Incredibly, the 27-year-old Sauber driver walked away unscathed from the horror smash.
Ericsson lost control at the fastest section of the Monza track when his rear DRS wing was stuck wide open.
The lack of downforce then caused him to spin off into the barriers.
And it was the Halo device that once again came to the rescue – just days after it was praised for saving fellow F1 star Charles Leclerc.
Swede Ericsson was travelling at 220mph and sent into FOUR terrifying rolls as his car flipped and splintered into pieces during the second practice for the Italian GP.
But the Halo cockpit canopy protection system took the brunt of the force.
The accident is five days after his Sauber team-mate Leclerc was also saved by the Halo when Fernando Alonso's McLaren was sent flying at the Belgian GP.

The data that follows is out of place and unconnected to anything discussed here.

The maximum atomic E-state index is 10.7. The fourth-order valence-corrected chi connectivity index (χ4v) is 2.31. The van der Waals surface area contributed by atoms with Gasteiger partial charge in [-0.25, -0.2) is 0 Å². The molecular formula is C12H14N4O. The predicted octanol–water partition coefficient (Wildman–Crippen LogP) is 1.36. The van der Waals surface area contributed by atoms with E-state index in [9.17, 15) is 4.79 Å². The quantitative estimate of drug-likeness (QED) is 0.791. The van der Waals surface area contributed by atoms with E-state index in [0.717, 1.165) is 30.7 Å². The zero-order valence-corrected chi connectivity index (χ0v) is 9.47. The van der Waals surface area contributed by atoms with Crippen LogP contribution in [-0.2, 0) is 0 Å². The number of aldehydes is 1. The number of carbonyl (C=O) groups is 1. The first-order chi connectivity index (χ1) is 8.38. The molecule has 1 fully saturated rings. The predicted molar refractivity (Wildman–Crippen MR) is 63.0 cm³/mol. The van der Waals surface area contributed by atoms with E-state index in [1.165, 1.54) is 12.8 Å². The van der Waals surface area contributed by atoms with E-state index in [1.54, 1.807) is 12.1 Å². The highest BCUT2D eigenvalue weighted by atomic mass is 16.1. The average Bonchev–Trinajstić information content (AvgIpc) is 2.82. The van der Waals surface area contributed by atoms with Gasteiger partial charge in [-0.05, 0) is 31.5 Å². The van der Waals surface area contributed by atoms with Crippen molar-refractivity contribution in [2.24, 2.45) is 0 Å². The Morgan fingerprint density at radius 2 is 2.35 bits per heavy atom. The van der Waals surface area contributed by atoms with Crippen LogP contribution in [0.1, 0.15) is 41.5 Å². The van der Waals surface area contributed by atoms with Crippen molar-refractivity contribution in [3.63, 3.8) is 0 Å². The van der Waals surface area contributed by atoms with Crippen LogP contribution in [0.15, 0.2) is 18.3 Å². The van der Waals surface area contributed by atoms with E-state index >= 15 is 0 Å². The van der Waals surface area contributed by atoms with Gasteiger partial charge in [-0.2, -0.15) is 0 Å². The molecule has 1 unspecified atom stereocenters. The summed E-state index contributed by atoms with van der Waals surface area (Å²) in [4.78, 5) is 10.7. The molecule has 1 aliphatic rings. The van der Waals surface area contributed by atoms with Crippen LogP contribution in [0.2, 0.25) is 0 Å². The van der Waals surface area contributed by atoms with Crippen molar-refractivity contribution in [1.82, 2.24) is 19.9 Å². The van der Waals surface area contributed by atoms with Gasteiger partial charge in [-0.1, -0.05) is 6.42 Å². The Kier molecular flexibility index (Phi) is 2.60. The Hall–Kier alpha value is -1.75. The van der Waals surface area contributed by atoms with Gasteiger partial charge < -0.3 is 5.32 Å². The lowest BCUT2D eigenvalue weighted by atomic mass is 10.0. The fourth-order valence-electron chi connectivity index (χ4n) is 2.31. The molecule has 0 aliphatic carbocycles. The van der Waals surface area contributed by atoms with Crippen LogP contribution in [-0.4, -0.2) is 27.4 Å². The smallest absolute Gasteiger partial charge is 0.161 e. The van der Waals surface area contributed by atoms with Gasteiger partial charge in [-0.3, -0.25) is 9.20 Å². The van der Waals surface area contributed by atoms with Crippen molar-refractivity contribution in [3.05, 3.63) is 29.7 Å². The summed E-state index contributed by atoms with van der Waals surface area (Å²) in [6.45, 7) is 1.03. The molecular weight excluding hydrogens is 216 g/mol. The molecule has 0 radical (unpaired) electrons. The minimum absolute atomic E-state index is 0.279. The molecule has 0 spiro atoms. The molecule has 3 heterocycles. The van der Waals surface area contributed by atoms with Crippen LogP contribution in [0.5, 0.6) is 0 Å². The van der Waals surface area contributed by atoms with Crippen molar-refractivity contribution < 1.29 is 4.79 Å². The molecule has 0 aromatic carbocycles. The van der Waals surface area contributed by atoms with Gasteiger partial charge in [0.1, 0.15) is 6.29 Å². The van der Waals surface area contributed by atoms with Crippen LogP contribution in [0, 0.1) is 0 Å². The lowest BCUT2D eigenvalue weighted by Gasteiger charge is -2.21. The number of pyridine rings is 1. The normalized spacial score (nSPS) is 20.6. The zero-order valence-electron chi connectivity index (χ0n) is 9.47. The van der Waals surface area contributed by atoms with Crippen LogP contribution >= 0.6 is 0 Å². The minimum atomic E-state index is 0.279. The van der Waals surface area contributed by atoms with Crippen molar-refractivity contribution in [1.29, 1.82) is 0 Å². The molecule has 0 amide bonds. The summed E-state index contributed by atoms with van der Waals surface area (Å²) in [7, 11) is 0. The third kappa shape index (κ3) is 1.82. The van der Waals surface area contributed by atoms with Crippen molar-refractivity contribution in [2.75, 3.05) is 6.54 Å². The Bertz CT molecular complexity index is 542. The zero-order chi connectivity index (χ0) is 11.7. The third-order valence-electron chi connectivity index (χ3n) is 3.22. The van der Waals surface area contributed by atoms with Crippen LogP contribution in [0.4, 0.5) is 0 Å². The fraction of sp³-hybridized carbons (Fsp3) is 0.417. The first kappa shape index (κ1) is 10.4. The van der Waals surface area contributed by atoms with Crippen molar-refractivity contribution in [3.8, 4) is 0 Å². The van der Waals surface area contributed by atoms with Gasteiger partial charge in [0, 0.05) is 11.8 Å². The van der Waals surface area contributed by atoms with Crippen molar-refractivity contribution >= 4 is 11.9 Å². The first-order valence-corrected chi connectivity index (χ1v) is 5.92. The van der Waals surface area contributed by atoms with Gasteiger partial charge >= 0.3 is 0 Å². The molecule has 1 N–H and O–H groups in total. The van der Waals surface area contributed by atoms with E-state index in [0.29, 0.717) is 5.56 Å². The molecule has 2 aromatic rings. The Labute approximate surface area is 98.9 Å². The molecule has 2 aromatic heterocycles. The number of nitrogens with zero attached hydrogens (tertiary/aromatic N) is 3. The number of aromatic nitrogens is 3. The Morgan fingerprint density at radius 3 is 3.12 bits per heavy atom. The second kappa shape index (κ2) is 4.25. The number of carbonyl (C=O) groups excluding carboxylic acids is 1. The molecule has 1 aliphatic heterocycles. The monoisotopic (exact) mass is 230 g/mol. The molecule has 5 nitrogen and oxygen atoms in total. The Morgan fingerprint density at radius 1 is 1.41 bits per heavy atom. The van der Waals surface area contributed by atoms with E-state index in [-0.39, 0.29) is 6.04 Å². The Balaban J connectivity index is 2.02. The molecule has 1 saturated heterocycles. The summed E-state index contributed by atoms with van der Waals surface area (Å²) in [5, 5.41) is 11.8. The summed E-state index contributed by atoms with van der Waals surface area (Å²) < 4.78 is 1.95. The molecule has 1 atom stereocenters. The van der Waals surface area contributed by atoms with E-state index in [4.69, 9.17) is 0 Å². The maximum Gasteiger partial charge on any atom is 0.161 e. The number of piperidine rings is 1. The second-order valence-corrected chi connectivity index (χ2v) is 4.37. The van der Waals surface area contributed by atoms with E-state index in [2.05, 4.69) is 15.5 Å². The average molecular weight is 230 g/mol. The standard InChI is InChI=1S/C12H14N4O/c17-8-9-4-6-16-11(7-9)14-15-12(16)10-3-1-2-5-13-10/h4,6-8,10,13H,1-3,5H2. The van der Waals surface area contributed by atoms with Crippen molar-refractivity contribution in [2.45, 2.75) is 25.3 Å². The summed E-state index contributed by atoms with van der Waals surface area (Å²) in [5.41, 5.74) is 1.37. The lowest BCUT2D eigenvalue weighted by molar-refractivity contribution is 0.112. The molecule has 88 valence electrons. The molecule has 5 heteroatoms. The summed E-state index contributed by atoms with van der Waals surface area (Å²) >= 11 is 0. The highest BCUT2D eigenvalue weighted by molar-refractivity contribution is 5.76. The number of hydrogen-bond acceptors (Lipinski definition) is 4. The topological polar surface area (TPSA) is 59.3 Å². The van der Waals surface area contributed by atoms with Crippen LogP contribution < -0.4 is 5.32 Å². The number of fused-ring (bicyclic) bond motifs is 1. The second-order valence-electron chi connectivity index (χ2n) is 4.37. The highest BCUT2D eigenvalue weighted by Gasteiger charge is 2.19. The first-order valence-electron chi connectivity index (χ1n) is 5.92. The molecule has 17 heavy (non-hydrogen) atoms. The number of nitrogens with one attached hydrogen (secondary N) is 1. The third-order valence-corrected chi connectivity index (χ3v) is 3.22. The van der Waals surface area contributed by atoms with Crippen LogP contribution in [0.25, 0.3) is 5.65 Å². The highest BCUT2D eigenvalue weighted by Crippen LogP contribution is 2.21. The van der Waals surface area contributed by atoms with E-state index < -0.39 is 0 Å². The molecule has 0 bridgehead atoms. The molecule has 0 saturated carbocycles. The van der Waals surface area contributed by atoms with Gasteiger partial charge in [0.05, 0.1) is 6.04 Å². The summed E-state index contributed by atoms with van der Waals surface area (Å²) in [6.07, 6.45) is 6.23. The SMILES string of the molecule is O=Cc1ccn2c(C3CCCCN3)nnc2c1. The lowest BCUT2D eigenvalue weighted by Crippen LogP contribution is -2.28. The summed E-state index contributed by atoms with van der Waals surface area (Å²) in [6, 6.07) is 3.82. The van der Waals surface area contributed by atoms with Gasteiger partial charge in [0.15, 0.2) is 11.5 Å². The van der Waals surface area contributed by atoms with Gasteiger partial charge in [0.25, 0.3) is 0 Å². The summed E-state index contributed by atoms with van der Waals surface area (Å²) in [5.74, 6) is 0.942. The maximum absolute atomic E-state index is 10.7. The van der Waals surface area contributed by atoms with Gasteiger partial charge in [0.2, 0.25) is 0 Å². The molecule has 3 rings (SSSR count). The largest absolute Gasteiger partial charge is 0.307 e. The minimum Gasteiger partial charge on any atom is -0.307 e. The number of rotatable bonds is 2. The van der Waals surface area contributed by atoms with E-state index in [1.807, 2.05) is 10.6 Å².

In Spa, Leclerc's Halo deflected the front of Alonso's car as both drivers walked away unscathed.
Ericsson was sent to the medical area for checks and was soon given the all-clear.
He did however appear shaken up by the crash during second practice for the Italian GP.
Stewards raised the red flags to indicate the session had been stopped with debris from the smash littering the track.
Source: Read Full Article